Sunday, October 24, 2010
One Bite & Into the Mystic...Pizza
Over the past several weeks maybe you'll remember me telling you about Food 'n Flix? A blog started by my friend Heather over at Girlichef and co-hosted by me. Since hosting duties are interchangeable, switching every other month, and my month happened to fall in October, I knew exactly which movie I would feature: 'Mystic Pizza', and thus what I would be making.
Ever since last year's visit, Daph has never stopped talking about the pizza I made for him. He says that finding really good pizza in France is next to impossible and since having homemade pizza I've spoiled him for, even the best, pizza he can find in the stores there. Not bragging. Homemade anything is almost always better than pre-made, prepackaged, store-bought anything else.
Pizza just happens to be my favorite food that isn't ice cream. We were both eager upon our return from Ogunquit for the pizza I deprived myself of for months and promised to make Daph for a year. It was well worth the wait. Not bragging.
Maybe a little bit.
Making at home Vs. Ordering Pizza, The Pros:
Pizza is really easy to make. And super fun.
You can tailor it to suit your own taste and diet.
The freshness of ingredients is unmatched.
You home smells A-MA-ZING!
Nothing beats the feeling of pulling your own handmade, delicious, bubbling, oozing with cheesy goodness, vegetables roasted to perfection, Mmmm, so good, everyone will love this: Pizza!
This is an overnight dough. Yes, overnight. And yes, it's worth it. So give yourself at least 18-24 hours before you plan to make your pizza so the dough has time to work its magic in the refrigerator.
Recipe Courtesy and Adapted from Alton Brown.
2 tablespoons sugar
1 tablespoon kosher salt*
1 tablespoon pure olive oil
1 tablespoon Italian Seasoning (Optional)
3/4 cup warm water
2 cups bread flour (for bread machines)
1 teaspoon instant yeast
2 teaspoons olive oil
Olive oil, for the pizza crust
Flour, for dusting the pizza peel
Add sugar, olive oil, water, 1 cup of flour, yeast to bowl of stand mixer or large bowl. Use paddle attachment or wooden spoon to incorporate ingredients at low speed. Mix salt (and Italian seasoning, if using) into remaining 1 cup of flour and add to ingredients in bowl. Mix until incorporated. If using mixing bowl, allow dough to form ball at low speed. If using spoon and large bowl, incorporate ingredients as much as you can with spoon then scrape contents of bowl onto clean surface and knead dough with hands for about 7 to 10 minutes, or until dough forms into smooth ball. If using mixer, oil hook attachment with cooking spray, secure hook attachment to mixer and allow to knead for 15 minutes at medium speed.
Pull off small piece of dough and form into thin disc. Holding dough up to light, check for "netting effect." If dough appears to have "netting effect," and does not tear, your dough is ready. If not, continue to knead for 3 to 6 minutes by hand or 5-10 minutes with hook attachment.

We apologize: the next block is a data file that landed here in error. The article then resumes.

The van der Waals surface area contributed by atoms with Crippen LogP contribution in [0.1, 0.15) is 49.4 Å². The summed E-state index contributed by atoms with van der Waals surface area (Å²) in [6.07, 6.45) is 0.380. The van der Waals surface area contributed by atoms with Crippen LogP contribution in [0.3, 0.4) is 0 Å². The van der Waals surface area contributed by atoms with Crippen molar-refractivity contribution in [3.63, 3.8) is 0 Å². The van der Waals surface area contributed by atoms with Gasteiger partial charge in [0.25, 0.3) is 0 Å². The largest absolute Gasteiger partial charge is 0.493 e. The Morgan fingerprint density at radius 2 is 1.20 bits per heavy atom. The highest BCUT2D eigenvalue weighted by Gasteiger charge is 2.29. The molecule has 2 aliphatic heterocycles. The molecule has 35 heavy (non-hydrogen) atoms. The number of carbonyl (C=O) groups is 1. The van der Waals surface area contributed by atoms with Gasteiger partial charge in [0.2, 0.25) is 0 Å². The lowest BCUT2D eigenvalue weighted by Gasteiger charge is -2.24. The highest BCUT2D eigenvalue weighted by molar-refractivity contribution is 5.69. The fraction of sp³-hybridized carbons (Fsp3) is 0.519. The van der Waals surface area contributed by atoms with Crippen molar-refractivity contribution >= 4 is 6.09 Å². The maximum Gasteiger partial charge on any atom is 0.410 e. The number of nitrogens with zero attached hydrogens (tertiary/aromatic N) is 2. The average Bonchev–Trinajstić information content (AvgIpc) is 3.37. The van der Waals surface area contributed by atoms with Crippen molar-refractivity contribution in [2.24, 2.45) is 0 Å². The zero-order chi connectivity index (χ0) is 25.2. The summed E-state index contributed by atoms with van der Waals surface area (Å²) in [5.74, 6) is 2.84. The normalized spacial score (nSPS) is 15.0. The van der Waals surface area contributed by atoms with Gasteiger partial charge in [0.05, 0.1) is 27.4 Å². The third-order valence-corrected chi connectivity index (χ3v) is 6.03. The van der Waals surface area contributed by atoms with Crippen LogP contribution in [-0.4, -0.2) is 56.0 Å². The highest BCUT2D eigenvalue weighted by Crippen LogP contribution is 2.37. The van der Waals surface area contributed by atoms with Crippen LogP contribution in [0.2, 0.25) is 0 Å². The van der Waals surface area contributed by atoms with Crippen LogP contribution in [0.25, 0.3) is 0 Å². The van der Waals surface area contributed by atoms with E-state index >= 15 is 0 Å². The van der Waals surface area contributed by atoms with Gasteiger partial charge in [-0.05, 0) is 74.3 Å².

Form dough into smooth ball on clean countertop. Lightly oil glass or stainless steel bowl, place dough in bowl and turn to coat. Use plastic wrap to cover bowl and refrigerate for 18 to 24 hours.
This is where Alton directs you to place pizza stone or tile onto the bottom or lowest rack of cold oven and turn oven to its highest setting, generally 500 degrees F. When I did this and proceeded to cook my pizza, I smelled burning within a few minutes. DO NOT let this discourage you. I only tell you that so I can explain I used an inverted cookie sheet to bake my pizza instead of a pizza stone. When doing that, I bake my pizza on the middle rack at 410 degrees F for 30 to 45 minutes. When I returned to my usual method, the pizza baked beautifully.
For thinner crust, divide dough into two equal parts. Flatten each piece, then fold each piece over onto itself, forming into ball. For thicker crust, leave dough whole. I leave it whole, as I use a lot of toppings.
Use very little water to dampen hands and rub them over countertop. With the heel of your hands, roll dough until it tightens. Cover with clean dish towel for 30 minutes. Repeat with second half of dough.
I skip the aforementioned step altogether. I simply remove bowl with dough from refrigerator and allow to rest on counter while I prepare my ingredients and preheat the oven, about 30 to 45 minutes.
Either way, from here you will either use dough immediately or spray inside of of zip shut bag with cooking spray and store dough refrigerated in bag for up to 6 days.
Use hands or rolling pin to stretch dough over pizza peel or inverted cookie sheet, shake stretched pizza dough on peel to ensure it moves and slide it onto stone or tile (if not using cookie sheet). Top and bake immediately for more crisp crust or allow to rest for 30 minutes then top for chewier crust.
11 logs string cheese (I use Frigo for this), cut into pieces in necessary
Sauce, Homemade or in Jar
Handful fresh basil leaves
A block and a Half of Mozzarella, Shredded ( I ONLY use whole milk Sorrento block mozzarella)
1/2 Green, Red and Yellow Bell Peppers, sliced
1/2 Large or Whole Small Yellow or Red Onion, sliced
7-8 Ounces of a 10 ounce package whole white mushrooms, sliced
Salt-free Garlic and Herb seasoning (I've tried it and Italian seasoning in not nearly as good for topping)
Leave enough dough to wrap around logs of string cheese. Place logs around outer rim of dough, cutting into pieces to fit if necessary.
Fold excess dough over logs, covering completely. Pinch dough to bottom crust to seal.
Layer dough (inside covered logs) with sauce and torn pieces of fresh basil.
Cover with cheese. I added diced pieces of sun-dried tomatoes. Sprinkle cheese with salt-free garlic and herb seasoning.
Layer with sliced fresh vegetables.
I also added sliced ball of fresh mozzarella. Sprinkle again with salt-free garlic and herb seasoning.
After about 40 minutes in the oven, the pizza is ready!
This calls for a celebration...